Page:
• Large blood vessels
  • Bone/part of bone
  • Salivary gland, specify type if possible
  • Nose
  • Sinus
  • Other (e.g. floor of mouth, skin of face, deep muscle of tongue, pterygoid plates, encasing internal carotid artery, internal jugular vein, sternocleidomastoid muscle)

Distance of tumour to each margin (mm)

  • Distance to the radial and soft tissue resection margins1
Mandibular resections
  • Mandibular osteotomy (maintaining continuity)
    • Inferior/caudal horizontal bone margin
    • Anterior and posterior vertical bony margins
    • Alveolar nerve margin, if present
  • Mandibular segmental resection (continuity-sacrificed)
    • Anterior and posterior vertical bone margins
    • Inferior/caudal alveolar nerve margin
  • Mandibular resection including the posterior body
    • Inferior/caudal alveolar nerve resection margin
Maxillary resections
  • All bony resection margins (may include lateral nasal wall, nasal septum, lateral sinus wall, zygomatic bone laterally, alveolar ridge anteriorly, hard palate medially and posterior palate/alveolar ridge)

Distant metastases 6

  • Absent
  • Present, describe site(s)

Photograph the dissected specimen.

Note photographs taken, diagrams recorded and markings used for identification.

ProcessingBack to top

Dissect the specimen further and submit sections for processing according to the diagram provided.

Submit representative sections of: 1

  • All mucosal, buccal, lingual, anterior, posterior bone and soft tissue margins
  • Tumour/ lesion at least one block per 10mm of tumour, demonstrating:
    • Relationship with adjacent tissue/teeth
    • Maximum depth of invasion
  • Non-lesional tissue, one block
  • If present
    • Submandibular gland
    • Jugular vein
    • Sternocleidomastoid
    • Bone and bone margins
Lymph nodes

Submit all lymph nodes and identify the site of each.See neck dissection protocol for more detail.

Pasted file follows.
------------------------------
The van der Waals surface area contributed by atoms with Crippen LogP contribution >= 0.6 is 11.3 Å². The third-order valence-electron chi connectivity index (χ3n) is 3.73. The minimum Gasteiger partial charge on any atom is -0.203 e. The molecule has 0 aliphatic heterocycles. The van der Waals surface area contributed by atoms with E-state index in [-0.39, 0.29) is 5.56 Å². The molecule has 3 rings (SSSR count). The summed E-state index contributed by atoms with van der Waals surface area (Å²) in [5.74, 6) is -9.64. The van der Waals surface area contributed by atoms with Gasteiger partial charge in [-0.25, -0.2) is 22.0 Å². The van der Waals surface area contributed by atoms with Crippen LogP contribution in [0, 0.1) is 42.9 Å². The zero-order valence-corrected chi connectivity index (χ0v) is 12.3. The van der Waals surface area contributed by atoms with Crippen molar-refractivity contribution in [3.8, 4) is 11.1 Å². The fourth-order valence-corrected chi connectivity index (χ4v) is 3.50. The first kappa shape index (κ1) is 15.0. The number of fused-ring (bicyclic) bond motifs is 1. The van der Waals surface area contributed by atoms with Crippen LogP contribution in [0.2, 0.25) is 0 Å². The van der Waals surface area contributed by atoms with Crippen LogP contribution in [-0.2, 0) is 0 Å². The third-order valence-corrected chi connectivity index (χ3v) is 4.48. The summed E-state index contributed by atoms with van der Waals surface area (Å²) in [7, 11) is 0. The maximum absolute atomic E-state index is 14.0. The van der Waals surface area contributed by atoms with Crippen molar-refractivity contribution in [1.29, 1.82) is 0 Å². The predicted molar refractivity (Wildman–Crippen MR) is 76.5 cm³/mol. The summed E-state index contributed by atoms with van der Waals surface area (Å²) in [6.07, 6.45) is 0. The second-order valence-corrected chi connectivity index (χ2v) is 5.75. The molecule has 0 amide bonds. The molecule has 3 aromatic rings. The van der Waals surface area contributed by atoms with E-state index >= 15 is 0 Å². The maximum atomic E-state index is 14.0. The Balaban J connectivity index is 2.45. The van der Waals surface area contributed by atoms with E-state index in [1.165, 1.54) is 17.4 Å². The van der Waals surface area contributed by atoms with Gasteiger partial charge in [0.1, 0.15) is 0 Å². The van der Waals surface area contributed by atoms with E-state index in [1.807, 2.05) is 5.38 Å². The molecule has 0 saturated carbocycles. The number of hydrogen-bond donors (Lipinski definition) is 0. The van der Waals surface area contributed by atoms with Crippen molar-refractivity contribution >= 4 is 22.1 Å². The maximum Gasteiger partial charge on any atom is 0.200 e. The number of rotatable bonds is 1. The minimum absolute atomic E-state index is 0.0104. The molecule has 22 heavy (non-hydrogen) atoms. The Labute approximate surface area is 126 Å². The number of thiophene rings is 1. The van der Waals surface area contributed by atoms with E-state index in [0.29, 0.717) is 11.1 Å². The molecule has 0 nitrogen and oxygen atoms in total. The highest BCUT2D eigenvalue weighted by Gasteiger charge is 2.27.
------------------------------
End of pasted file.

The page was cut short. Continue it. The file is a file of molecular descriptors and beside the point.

• Nodes < 6mm submit whole
  • Nodes 6-15mm bisect longitudinally, submit both in one cassette
  • Nodes >15mm bisect, then bisect one piece at 90o, submit all
  • Nodes >10mm or macroscopically involved, submit blocks from the surrounding resection margin

Record details of each cassette.

An illustrated block key similar to the one provided may be useful.

Block allocation key 

Cassette id
No. of pieces
Mucosal and soft tissue margins
Tumour, representative sections, one block per 10mm, demonstrating relationship with margins and adjacent tissue
Non-lesional tissue
Representative sections of other structures present e.g. glands, jugular vein, sternocleidomastoid, bone and bone margins if applicable
Lymph nodes


Prof Richard Logan for his contribution in reviewing and editing this protocol.

ReferencesBack to top

  1. Helliwell T and Woolgar J. Dataset for histopathology reporting of mucosal malignancies of the oral cavity, The Royal College of Pathologists, London, 2013.
  2. Dahlstrom J, Coleman H, Johnson N, Salisbury E, Veness M and Morgan G. Oral structured reporting protocol, The Royal College of Pathologists of Australasia, Surry Hills, NSW, 2012.
  3. International Organization for Standardization (ISO). Dentistry -- Designation system for teeth and areas of the oral cavity. 2009. (Accessed 14 May 2014).
  4. Slootweg PJ. Complex head and neck specimens and neck dissections. How to handle them. J Clin Pathol. 2005;58(3):243-8.
  5. Dimenstein IB. Bone grossing techniques: helpful hints and procedures. Ann Diagn Pathol 2008;12(3):191-198.
  6. Genden EM, Ferlito A, Bradley PJ, Rinaldo A and Scully C. Neck disease and distant metastases. Oral Oncol 20023;39(3):207-212.